The Maritime History of the Great Lakes
British Whig (Kingston, ON), Oct. 3, 1888

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Schr. Brandon, Caught In A Great Gale, Founders.

Chicago, Oct. 2nd - Despatches from points on Lakes Michigan and Superior yesterday announced that a fearful gale was blowing, and that vessels unsheltered would have a hard time last night. No arrivals from across the lake have been noted since Sunday morning. The passenger steamer Cuba, from Montreal, due Sunday morning, has not yet arrived, but it is thought that she is in shelter somewhere this side of the Manitous. The severest part of the storm was felt in Chicago this morning at 6 o'clock, the temperature being almost at freezing.

A Duluth special says that the schooner Brandon has been lost, that the schooner Jennie is adrift, that the Regina is water-logged and that the lake tug Walker was badly battered in last night's storm.

Duluth, Oct. 2nd - Last night was the most terrific ever known at this end of Lake Superior at this season of the year, and many marine disasters have occurred. The schooner Brandon is a total wreck. The schr. Jennie is helpless and adrift upon the lake, where an awful sea is running. The schr. Regina is reported waterlogged, but otherwise safe. The tug Walker is badly damaged. The above, however, can hardly be the whole of the list of calamities, and it is likely that the worst is not yet known.

Captain Gaskin received a message this afternoon from Capt. Boyd, of the tug Walker, stating that he need not come to Duluth, but to send an engineer to replace Mr. Dodds, who was injured. The Regina and Jennie are being unloaded at Duluth.

More Details to Hand.

A short time ago the tug Walker, with the barges Brandon, Regina and Jennie, laden with steel rails, started from here for Duluth, Minn. The voyage passed very pleasantly until late on Monday night. Then the boats were on Lake Superior and in a heavy gale. The tug and its barges were tossed about violently and the strain upon the hawsers was very great. The crews of the barges were frightened and expected every minute to find their boats sinking. The waves beat upon their sides and over them causing them to roll continuously. At last the barge Brandon, a new boat, began to take in water and it was not long before she sank. The Brandon was the first barge after the tug. Captain Smith and the crew of the barge were picked up by the steamer. The Jennie was third in the tow. She is a staunch vessel and was built at Garden Island. The hawser holding her to the tow snapped and she was left to her own account. Captain DeWolfe was in charge of her and notwithstanding that a fierce north-easterly gale opposed him he managed his boat so as to keep her afloat, and she was brought into Duluth last night after tossing about on the sea for a night and a day. The tug did not lose the barge Regina (Captain LaFrance). Yesterday Captain Gaskin, manager of the M.T. company, received a telegram from Captain Boyd, of the tug Walker, stating that the Brandon had foundered on Monday night and that the Jennie had broken away from her tow. Boyd wanted the manager to come to Duluth at once. The captain telegraphed to Boyd that he would start as soon as possible, and for him to do all he could in the meantime to recover the barge Jennie. A later message from Boyd stated that the engineer of the Walker, Mr. Dodds, was slightly injured and that he had been sent to the hospital. This morning a message was received that the Jennie had been recovered and taken to Duluth.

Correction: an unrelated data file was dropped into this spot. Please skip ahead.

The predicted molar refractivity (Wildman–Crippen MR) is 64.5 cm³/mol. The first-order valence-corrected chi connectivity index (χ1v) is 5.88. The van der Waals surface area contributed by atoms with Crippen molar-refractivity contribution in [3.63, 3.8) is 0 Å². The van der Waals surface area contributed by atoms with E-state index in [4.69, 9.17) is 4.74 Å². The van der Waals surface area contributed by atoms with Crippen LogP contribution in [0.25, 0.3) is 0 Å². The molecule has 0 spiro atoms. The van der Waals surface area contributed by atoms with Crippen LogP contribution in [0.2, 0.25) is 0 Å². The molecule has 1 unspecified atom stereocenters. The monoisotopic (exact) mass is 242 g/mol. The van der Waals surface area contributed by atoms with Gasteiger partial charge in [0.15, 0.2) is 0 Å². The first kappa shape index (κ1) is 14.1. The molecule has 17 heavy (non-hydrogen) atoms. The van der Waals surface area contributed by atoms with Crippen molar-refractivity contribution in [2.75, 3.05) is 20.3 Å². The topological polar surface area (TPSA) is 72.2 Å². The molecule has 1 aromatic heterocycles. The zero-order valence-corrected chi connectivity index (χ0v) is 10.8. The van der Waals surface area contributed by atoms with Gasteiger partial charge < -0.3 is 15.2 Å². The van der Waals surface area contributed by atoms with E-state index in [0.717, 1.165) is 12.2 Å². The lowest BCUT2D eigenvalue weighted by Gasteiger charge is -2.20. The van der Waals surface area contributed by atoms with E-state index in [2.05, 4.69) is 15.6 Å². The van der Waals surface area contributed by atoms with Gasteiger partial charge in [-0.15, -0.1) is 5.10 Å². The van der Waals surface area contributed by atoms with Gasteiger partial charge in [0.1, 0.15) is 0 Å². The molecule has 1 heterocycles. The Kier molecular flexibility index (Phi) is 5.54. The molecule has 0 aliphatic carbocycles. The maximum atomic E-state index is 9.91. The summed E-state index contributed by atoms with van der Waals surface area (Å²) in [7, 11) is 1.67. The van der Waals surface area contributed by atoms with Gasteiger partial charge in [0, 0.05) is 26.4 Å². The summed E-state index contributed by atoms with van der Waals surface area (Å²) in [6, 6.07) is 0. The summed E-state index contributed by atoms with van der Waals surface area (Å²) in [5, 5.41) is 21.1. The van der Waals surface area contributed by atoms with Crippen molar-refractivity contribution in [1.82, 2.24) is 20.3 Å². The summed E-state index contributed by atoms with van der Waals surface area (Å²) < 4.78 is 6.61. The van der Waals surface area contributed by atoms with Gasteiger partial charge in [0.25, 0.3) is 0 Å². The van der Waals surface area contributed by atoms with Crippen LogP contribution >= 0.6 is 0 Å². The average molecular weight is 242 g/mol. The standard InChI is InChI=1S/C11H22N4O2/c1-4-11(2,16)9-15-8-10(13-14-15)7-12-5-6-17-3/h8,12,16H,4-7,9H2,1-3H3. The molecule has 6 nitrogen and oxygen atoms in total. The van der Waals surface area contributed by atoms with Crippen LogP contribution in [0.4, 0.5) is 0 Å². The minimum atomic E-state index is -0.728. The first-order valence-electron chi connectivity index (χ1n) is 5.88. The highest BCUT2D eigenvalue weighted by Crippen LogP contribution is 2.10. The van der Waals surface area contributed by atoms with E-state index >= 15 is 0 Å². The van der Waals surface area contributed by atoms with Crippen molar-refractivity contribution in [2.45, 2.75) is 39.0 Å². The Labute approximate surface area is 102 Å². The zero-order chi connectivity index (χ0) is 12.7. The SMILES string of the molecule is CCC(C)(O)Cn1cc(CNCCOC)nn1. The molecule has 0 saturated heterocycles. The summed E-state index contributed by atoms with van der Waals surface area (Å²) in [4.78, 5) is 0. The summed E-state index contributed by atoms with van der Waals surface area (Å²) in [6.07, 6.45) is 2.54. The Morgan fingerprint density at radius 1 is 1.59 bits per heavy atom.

Captain Gaskin thinks that DeWolfe did great service in keeping the Jennie afloat during such a heavy gale as the one experienced. Capt. Gaskin, who left for Duluth today, thinks the Brandon is not insured. She has 1,000 tons of rails on her.

Local Marine Notes.

The steamer Hiram A. Calvin, with two barges, light, arrived from Montreal today.

The schr. Jessie Breck, laden with coal, is at Oswego. She has waited eight days for fair weather.

At Deseronto the other day 500 railroad ties were loaded on the steambarge Reliance in one hour and fifteen minutes.

The tug Peerless left for Cape Vincent today with a barge and the sloop Lorraine, both laden with ties. They were shipped by Mr. Harris, of Ottawa.

Other Disasters Heard Of.

Chicago, Oct. 3rd - The steamer Huron City has brought in the crew of the barge R.N. Rice, which had to be abandoned on Sunday morning 20 miles north-west of Grand Haven.

Chicago, Oct. 3rd - No tidings have come of the schr. Flying Cloud, which left Port Huron for Chicago on Sunday night. She has not been reported in the harbor anywhere, and it is thought that she probably went down in Lake Huron.

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Oct. 3, 1888
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Rick Neilson
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Public domain: Copyright has expired according to the applicable Canadian or American laws. No restrictions on use.
Maritime History of the Great Lakes
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British Whig (Kingston, ON), Oct. 3, 1888